Oh, the glorious life of a 3-gunner … travel, weekends spent with friends and hours and hours of shooting. Sure, it looks and sounds glamorous, but there’s a whole lot that goes into participating into a weekend match. I asked my friend, Rebecca King, a sponsored shooter for SENTRY Products Group, what it takes to pack for all those 3-Gun matches she attends each year.
Prior to packing for a match, Rebecca checks the weather. She prepares for the average stated temperature, plus or minus 10 degrees. If it predicts a 70-degree day with a 30-percent chance of precipitation, she packs for a 60- to 80-degree day and includes rain gear and sunblock. That prepares her for both wind chill and a lack of shade on a sunny day.
When Rebecca flies to a match, she condenses her packing list and only includes the basics. Her 2 checked bags, at 50 pounds each, contain all her gear, and her carry-on holds her clothing and personal items. She also always packs a luggage scale. Anyone who has ever paid overweight fees or had to shuffle items between suitcases understands the importance of this item. To avoid packing ammunition, Rebecca usually orders her ammunition online and has it shipped to the match in advance, tracking it to make sure it arrives. However, she always leaves space and weight in her bags, taking into consideration having to pack ammo for the return flight as well as potential prize table pick-ups.
Now, driving to a match is an entirely different story. When traveling by car, Rebecca has the freedom (and storage capacity) to pack extras, including gear to loan to other shooters. For these trips, Rebecca uses a color-coded, laminated list. First, she gathers all 3 of her range bags.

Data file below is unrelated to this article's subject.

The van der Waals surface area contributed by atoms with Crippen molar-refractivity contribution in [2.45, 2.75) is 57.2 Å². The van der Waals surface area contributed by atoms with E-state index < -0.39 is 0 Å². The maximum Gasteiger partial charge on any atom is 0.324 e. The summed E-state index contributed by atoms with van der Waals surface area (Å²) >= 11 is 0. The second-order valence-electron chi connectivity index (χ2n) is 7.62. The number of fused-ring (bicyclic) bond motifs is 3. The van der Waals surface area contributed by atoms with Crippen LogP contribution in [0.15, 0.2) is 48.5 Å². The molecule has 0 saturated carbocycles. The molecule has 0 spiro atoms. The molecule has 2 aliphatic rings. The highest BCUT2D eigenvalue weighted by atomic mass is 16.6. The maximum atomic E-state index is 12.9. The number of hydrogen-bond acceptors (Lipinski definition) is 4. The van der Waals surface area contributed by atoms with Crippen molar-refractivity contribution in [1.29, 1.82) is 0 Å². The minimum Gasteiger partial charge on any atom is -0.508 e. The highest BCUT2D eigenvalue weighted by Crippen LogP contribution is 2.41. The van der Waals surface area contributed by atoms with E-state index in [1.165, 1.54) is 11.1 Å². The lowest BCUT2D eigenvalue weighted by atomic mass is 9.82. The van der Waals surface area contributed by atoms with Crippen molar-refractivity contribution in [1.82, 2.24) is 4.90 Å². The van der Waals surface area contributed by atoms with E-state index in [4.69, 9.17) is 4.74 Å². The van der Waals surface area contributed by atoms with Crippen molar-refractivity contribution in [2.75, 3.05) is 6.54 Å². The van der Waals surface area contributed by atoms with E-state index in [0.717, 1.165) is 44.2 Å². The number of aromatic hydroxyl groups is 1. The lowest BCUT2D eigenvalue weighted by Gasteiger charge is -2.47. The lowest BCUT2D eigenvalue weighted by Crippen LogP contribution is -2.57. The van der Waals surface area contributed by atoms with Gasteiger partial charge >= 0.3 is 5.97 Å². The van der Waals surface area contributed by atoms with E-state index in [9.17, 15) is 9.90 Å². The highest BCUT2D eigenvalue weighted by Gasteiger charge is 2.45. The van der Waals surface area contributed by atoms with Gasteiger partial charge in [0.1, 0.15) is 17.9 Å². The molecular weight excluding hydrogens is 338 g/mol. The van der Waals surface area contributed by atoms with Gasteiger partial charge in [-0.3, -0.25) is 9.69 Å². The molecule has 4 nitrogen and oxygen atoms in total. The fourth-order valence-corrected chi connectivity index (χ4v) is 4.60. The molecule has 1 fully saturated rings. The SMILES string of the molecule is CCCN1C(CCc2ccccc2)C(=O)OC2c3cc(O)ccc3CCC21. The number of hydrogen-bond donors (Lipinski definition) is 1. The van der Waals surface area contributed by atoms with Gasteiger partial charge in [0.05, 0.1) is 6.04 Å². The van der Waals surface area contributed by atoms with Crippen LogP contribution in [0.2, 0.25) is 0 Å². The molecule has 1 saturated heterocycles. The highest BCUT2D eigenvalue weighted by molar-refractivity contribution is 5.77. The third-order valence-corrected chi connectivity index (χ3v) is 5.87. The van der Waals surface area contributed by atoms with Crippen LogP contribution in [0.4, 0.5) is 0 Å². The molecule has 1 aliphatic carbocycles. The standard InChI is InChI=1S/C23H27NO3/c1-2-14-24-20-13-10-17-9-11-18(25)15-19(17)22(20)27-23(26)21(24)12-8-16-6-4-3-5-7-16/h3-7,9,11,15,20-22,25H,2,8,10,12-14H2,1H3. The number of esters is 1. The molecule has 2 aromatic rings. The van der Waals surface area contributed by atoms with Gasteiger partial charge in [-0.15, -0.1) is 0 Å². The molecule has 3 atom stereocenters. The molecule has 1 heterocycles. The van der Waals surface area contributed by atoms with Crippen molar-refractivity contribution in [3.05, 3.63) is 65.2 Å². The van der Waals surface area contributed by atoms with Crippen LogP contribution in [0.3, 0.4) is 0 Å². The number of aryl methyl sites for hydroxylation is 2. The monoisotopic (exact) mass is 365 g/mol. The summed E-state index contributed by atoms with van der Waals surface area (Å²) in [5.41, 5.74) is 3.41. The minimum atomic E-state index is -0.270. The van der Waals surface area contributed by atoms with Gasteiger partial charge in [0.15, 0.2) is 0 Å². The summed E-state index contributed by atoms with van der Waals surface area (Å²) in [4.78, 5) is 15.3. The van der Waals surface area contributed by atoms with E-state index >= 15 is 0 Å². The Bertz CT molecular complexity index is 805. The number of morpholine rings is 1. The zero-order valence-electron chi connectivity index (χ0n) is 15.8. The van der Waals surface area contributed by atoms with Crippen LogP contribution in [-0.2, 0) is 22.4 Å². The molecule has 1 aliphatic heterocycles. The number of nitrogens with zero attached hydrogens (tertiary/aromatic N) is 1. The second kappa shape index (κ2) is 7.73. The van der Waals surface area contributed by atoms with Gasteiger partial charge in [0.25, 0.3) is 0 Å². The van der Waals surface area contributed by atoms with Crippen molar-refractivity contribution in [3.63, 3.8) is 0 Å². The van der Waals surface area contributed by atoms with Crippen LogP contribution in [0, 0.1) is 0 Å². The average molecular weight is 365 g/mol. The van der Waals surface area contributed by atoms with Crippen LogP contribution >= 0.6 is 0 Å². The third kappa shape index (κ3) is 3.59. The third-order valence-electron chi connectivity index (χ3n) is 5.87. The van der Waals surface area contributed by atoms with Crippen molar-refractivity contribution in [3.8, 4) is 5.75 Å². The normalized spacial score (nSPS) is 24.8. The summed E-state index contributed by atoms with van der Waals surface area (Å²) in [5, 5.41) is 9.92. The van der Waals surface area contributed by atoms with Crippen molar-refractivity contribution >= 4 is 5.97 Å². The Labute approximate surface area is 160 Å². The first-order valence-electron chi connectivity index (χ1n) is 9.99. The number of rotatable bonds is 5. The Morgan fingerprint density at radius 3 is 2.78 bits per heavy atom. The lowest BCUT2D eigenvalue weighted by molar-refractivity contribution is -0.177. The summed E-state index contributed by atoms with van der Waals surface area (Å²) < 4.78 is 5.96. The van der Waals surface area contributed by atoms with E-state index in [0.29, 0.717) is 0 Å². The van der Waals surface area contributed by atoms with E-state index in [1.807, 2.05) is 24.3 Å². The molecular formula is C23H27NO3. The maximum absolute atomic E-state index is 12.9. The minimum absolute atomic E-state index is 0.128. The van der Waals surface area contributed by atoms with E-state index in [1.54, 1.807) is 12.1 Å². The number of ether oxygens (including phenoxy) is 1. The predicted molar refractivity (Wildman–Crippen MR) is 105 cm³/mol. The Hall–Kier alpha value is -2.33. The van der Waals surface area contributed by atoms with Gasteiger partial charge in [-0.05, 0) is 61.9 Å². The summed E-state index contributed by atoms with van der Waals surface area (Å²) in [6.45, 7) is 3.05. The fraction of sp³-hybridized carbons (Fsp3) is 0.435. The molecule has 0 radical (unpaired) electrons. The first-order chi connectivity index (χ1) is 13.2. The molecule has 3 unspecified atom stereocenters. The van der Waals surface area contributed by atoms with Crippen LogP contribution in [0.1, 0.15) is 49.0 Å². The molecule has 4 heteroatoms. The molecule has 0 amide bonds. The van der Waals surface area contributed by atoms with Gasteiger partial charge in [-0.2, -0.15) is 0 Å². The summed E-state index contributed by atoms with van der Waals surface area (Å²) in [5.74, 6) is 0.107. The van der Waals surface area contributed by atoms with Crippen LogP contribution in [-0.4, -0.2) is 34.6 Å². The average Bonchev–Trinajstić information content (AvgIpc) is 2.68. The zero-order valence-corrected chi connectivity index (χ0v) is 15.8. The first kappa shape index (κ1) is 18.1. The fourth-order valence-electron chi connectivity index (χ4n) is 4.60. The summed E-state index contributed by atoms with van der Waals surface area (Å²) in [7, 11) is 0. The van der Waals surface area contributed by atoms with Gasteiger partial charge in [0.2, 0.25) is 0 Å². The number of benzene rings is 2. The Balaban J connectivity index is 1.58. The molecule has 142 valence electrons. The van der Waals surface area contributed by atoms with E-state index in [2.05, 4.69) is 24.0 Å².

One for carrying her guns between stages
A small bag for range gear
A large bag for a bunch of extras
She brings the bags into her living room and completely empties them on the floor. More than once, she experienced going to retrieve something she thought she had, only to find out it wasn’t there. Perhaps she loaned it to someone or removed it for cleaning. Now, she always starts with empty bags and knows every single item that she placed inside. She never assumes something made it into the bag.
For the next step, Rebecca hands off her list to one of her kids and has him or her read it to her line by line. As she finds each item she says, “Check!” and places its bag. She makes it super easy by color coding her list based on the bag she puts the item in. Only when they get to the end of the list does she know she has everything she needs. Now, depending on where she’s traveling to, she might pre-load all her magazines at this point. Then, after packing her personal items she loads up her car.
This step only involves the gear-packing part for shooting competitions. There’s so much more that precedes these steps. Being an extremely organized person, Rebecca make spreadsheets to help her with a schedule for all matches she plans on attending. The following list includes those considerations:
The date of the match, including driving or flying time.
The time of match registration. Most match registration is online and some fill up within minutes.
When to book a flight and hotel.
Rebecca needs to keep track of all this information, which is almost a job in itself. Luckily, as if you haven’t already noticed, she is an extremely organized person.
So, for those of you that think competitive shooting is all fun and games, consider everything involved in attending a shooting match. Heck, I never even discussed what happens when Rebecca gets home from a 3-gun match.
Original article published by Michelle Cerino, aka Princess Gunslinger on Women’s Outdoor News